Snapchat Attempts To Move On From Its Sexting Reputation With Stories

Instead of your photo or video disappearing within seconds, you can now collate 24 hours-worth of snaps into an album. So will this make Snapchat more grown-up?

What do you do if you’re the best-known app in the sexting business and you want your fame to last for a little bit longer than 11 seconds? Snapchat has been working on this issue and thinks it has addressed them with a new feature, Stories. What Stories does is turn all of a user’s photos into a slideshow which they can share with either just their friends or with everyone. And, in keeping with Snapchat’s ephemerality, they’re gone in 24 hours and replaced, should you choose, by a newer one. An attractive proposition, perhaps, for celebrities, who want to share what they do with their fans, but don’t want to be forever reminded of any youthful indiscretion*.

It’s like a benevolent version of Groundhog Day,.

The app’s CEO Evan Spiegel has given an extensive interview to The Verge in which he quotes the firm’s own sociology researcher, Nathan Jurgenson. The very success of the existing social networks will be their eventual downfall, claims Jurgenson, with people now having two different personae, online and offline. “There’s this weird thing that happens when you contribute something to a static profile,” says Spiegel. “You have to worry about how this new content fits in with your online persona that’s supposed to be you. It’s uncomfortable and unfortunate.”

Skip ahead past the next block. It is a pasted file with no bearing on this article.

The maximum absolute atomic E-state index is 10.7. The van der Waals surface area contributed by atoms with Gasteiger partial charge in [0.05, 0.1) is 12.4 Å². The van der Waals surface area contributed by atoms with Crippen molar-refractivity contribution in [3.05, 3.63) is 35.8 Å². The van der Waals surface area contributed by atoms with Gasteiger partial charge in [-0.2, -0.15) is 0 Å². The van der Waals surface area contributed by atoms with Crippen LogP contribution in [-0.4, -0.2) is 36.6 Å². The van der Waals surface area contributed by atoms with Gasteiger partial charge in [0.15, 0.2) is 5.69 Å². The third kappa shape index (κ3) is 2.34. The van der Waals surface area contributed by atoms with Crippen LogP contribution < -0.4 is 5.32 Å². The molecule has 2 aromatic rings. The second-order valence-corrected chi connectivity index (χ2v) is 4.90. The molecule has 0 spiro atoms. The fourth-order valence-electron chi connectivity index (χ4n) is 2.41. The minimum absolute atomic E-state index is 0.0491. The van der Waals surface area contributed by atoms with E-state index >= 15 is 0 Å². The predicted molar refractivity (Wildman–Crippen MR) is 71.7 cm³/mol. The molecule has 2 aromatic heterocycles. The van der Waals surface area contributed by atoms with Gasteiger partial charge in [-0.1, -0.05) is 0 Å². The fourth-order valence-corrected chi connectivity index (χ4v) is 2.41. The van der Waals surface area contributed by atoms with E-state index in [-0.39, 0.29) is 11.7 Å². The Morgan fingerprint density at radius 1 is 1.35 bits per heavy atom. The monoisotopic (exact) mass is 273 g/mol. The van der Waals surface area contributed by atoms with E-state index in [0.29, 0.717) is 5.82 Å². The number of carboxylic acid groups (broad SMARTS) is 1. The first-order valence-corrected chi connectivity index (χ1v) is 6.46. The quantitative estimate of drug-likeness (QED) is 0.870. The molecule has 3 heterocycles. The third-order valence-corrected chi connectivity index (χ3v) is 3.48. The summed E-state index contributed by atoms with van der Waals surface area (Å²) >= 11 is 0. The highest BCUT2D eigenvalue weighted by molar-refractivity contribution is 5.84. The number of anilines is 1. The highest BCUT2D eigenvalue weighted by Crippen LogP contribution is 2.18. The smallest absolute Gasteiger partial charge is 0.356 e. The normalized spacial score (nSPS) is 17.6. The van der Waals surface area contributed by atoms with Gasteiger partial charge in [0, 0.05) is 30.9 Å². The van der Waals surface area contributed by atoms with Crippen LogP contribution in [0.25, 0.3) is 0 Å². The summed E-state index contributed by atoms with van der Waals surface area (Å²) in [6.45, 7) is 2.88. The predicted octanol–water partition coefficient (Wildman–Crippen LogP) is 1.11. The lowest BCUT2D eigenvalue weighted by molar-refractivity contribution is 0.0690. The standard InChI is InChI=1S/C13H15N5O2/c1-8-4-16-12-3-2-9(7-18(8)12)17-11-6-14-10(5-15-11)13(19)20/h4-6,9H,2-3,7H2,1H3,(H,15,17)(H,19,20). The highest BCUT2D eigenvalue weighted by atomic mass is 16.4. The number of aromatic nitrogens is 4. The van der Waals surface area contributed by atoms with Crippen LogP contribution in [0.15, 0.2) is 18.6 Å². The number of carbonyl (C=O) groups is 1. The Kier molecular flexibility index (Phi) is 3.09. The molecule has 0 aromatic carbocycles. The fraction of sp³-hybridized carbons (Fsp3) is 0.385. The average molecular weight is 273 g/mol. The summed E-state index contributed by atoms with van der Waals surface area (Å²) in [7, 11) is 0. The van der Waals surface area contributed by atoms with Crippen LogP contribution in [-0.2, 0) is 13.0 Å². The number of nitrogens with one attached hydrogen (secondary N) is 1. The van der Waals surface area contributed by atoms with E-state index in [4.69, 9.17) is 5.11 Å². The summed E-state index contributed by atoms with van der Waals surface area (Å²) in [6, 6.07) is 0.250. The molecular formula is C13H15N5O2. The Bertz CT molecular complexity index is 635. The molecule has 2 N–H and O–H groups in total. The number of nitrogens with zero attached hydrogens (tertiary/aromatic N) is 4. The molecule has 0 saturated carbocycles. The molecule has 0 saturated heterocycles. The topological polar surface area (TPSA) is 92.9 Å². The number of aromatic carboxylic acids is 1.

The firm, whose disposability has social networks such as Facebook reportedly scrabbling to unveil their own versions, as well as spin-off apps such as Spirit and Blinklink, ran into some controversy earlier this year after a data engineer revealed that Snapchat users’ deleted photos could in fact be retrieved from the company servers.

*We all know, though, it doesn’t quite work like that.

About the author

My writing career has taken me all round the houses over the past decade and a half--from grumpy teens and hungover rock bands in the U.K., where I was born, via celebrity interviews, health, tech and fashion in Madrid and Paris, before returning to London, where I now live.For the past five years I've been writing about technology and innovation for U.S.



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